The second neutralizing force is the imposition of discounted, fixed fee schedules. This intervention almost always overpays low quality providers and underpays high quality providers. Health providers who are both low cost and high quality are punished by fee schedules imposed by government fiat or the insurance oligarchs. The additional volume and premium pricing that should reward our best providers is denied them. Prices in a natural, functioning market, are signals of quality and efficiency. A monopolized or heavily regulated market will cease to send valid signals and eventually all feedback becomes white noise. No provider is distinguishable from another and quality has to be assumed. Providers with high standards and ethics eventually either create a black market in concierge medicine or exit the market, leaving the consumer subject to the Law of Lemons.
The cumulative effect of health policy decisions since 1965 has rendered health care a brownfield. Sadly, Obamacare does nothing to make it green. There is little economic rationale within it that would hope to flatten the cost curve without the blunt trauma force of price regulation. Worse, ACA imposes a perverse principle that is one of the cornerstones of socialism. By forcing young, healthy individuals into a risk pool filled with older, sicker patients it becomes a covert act of intergenerational transfer and taxation by another name.
This is all the more tragic because we should be taking deliberate steps to make health care a global export industry. The Planet Earth, soon to be filled with 8 billion people, desperately needs good health care. The U.S. should, by now, have positioned itself to take our advanced technological and educational capabilities and deploy them around the world. Instead, we have been out-foxed by socialist countries who spend half what we spend and they get better results. How do you compete when socialism is more efficient and effective than capitalism? During the eight years that both George Bush and Bill Owens, respectively, controlled national and Colorado state government, exactly nothing was accomplished.
In an ideal world, we would spend no more than 7% of our GDP and 5% of our workforce on domestic health care. To compete against socialized systems we simply must get more bang for the buck. Variations should narrow over time. Health care organizations need to operate in an ecosystem where they are disciplined to have low administrative costs. Technology should lower costs the way it does in the personal computer market. And, institutions should be scaled to a level where they operate at optimal efficiency. In a virtuous cycle we, in the U.S., would buy consumer goods made in foreign countries. In turn, foreigners would use those dollars to buy the health care we provide.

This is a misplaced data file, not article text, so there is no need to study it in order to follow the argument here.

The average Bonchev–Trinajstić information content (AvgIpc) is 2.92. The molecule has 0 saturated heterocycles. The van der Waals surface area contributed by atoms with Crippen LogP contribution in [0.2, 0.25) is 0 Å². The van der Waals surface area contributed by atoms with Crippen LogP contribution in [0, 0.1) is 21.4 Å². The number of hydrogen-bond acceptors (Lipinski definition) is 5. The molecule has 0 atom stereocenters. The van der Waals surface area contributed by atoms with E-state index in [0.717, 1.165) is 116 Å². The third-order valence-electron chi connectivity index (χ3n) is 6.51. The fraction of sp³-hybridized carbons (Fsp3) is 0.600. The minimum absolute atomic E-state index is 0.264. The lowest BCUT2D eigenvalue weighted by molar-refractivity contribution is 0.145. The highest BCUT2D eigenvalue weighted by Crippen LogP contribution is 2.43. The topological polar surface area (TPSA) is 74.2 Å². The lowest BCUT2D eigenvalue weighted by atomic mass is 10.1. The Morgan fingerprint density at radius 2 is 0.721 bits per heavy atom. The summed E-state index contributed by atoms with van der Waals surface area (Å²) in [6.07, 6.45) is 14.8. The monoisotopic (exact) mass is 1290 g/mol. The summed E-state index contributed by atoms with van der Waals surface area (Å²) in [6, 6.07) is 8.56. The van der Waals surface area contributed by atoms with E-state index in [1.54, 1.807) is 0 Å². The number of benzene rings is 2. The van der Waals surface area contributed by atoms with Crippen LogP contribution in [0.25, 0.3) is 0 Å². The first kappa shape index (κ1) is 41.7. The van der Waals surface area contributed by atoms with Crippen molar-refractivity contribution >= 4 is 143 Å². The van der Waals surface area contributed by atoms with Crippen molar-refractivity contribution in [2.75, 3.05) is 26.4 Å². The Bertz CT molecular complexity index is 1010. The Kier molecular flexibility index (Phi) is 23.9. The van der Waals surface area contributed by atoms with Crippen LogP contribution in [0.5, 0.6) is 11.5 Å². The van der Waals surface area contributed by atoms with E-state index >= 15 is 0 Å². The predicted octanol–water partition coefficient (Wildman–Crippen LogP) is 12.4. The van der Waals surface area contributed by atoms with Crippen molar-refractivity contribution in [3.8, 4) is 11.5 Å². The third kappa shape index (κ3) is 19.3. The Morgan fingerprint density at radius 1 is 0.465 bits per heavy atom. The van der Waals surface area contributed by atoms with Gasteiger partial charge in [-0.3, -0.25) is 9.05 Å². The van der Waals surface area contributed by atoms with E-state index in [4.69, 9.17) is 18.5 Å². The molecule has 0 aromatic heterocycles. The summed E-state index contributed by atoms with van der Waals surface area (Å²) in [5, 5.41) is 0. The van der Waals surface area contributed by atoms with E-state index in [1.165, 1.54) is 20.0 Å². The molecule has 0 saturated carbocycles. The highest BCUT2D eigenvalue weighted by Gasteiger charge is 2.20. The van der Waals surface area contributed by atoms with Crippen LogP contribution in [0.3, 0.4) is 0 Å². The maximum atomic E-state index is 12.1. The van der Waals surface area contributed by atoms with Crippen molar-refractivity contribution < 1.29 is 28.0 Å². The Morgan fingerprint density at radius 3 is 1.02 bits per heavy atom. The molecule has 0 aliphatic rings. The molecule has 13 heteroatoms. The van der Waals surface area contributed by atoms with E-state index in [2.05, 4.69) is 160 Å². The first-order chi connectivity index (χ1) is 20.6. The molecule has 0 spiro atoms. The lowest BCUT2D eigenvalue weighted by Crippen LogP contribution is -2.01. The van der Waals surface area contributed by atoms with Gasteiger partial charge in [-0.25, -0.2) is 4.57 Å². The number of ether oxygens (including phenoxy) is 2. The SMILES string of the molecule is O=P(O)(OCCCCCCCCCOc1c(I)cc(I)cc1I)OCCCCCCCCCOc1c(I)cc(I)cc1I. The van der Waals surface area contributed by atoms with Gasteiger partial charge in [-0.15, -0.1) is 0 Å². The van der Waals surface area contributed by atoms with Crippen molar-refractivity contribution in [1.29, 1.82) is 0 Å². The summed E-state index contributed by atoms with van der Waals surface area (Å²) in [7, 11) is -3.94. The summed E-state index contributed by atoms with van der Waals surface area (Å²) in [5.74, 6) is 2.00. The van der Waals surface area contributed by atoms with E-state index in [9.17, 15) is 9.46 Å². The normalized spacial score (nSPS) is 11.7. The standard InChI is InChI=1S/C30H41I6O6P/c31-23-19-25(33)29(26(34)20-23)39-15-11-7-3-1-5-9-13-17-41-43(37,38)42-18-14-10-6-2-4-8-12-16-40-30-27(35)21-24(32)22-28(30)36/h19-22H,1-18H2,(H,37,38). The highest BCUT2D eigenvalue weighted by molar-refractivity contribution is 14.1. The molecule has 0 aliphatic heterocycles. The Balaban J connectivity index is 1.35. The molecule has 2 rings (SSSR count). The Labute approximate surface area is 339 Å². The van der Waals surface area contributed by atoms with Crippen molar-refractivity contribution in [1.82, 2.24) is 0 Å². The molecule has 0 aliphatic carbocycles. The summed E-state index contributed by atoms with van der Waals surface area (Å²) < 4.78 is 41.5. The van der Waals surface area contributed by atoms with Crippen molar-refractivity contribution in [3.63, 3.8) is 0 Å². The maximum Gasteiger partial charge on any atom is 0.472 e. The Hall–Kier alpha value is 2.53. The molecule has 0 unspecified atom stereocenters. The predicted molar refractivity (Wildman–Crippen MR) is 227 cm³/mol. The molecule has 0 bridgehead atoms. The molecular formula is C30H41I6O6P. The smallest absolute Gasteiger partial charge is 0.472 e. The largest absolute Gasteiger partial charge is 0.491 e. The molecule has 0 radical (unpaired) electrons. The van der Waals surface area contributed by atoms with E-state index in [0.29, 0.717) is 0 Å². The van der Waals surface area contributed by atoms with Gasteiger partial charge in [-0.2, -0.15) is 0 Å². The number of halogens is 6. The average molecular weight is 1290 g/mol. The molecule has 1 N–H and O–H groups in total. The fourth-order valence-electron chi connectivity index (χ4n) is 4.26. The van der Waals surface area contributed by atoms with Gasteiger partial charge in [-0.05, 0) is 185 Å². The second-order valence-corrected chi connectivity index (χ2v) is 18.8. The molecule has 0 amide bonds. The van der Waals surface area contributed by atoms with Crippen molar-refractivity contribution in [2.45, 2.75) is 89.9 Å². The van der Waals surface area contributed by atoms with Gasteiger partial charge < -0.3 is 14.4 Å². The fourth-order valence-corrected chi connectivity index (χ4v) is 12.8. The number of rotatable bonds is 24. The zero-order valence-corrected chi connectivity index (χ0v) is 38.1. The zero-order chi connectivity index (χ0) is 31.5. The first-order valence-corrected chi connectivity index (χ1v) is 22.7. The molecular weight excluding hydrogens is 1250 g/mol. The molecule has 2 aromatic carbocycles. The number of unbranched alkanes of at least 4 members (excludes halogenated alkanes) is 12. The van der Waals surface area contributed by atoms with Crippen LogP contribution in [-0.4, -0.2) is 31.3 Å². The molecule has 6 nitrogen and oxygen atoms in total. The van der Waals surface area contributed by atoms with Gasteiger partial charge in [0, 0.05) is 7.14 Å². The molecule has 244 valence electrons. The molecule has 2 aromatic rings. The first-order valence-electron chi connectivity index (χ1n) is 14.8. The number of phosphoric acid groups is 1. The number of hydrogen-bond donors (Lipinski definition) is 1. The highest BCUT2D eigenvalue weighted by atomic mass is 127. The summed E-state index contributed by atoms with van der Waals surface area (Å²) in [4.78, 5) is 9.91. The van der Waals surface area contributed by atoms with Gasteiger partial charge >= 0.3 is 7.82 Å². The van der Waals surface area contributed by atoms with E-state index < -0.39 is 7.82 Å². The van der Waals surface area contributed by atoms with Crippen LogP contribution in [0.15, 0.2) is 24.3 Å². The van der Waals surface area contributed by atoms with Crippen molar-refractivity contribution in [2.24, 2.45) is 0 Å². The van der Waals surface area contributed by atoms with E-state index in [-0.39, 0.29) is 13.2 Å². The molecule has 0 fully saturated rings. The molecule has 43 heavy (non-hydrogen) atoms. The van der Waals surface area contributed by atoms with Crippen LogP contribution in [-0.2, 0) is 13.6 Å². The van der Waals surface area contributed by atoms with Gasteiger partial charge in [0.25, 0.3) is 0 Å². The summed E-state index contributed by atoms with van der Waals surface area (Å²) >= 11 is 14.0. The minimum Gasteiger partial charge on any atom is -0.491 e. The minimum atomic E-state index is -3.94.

The stakes of this game are very high. I have news for you. We are not going to reclaim the manufacturing base we have lost to foreign countries. And we are not going to deport the 50 million aliens who have infiltrated our economy. The twin effects of these trends has eliminated wage gains over the past thirty years and destroyed the middle class. An ongoing balance of payments deficit simply cannot continue forever. At best it cannibalizes our wealth and renders us impotent.
The root of this problem stems from two strategic blunders of epic proportions. First, during the past decade policy makers have been vascillating between an embrace of Adam Smith’s conservative and John Maynard Keyne’s liberal economic theories.(More pot calling the kettle black!) The problem is that neither of these two thread-bare concepts represent 21st century thinking.
The second great failure has been to put narrow specialists, cultivated during the industrial revolution, in charge of our society at a time when we desperately need generalists. When specialists attempt to solve complex, systems problems they almost always lack the requisite skills and we end up in the briar patch. Specialists cannot help driving into the future looking out their rear-view mirror. That is why their public policy initiatives are a always a day late and a dollar short. In the end, the kettle and the pot argue over distinctions without a real difference. The situation now seems impossible. We desperately need a finesse option.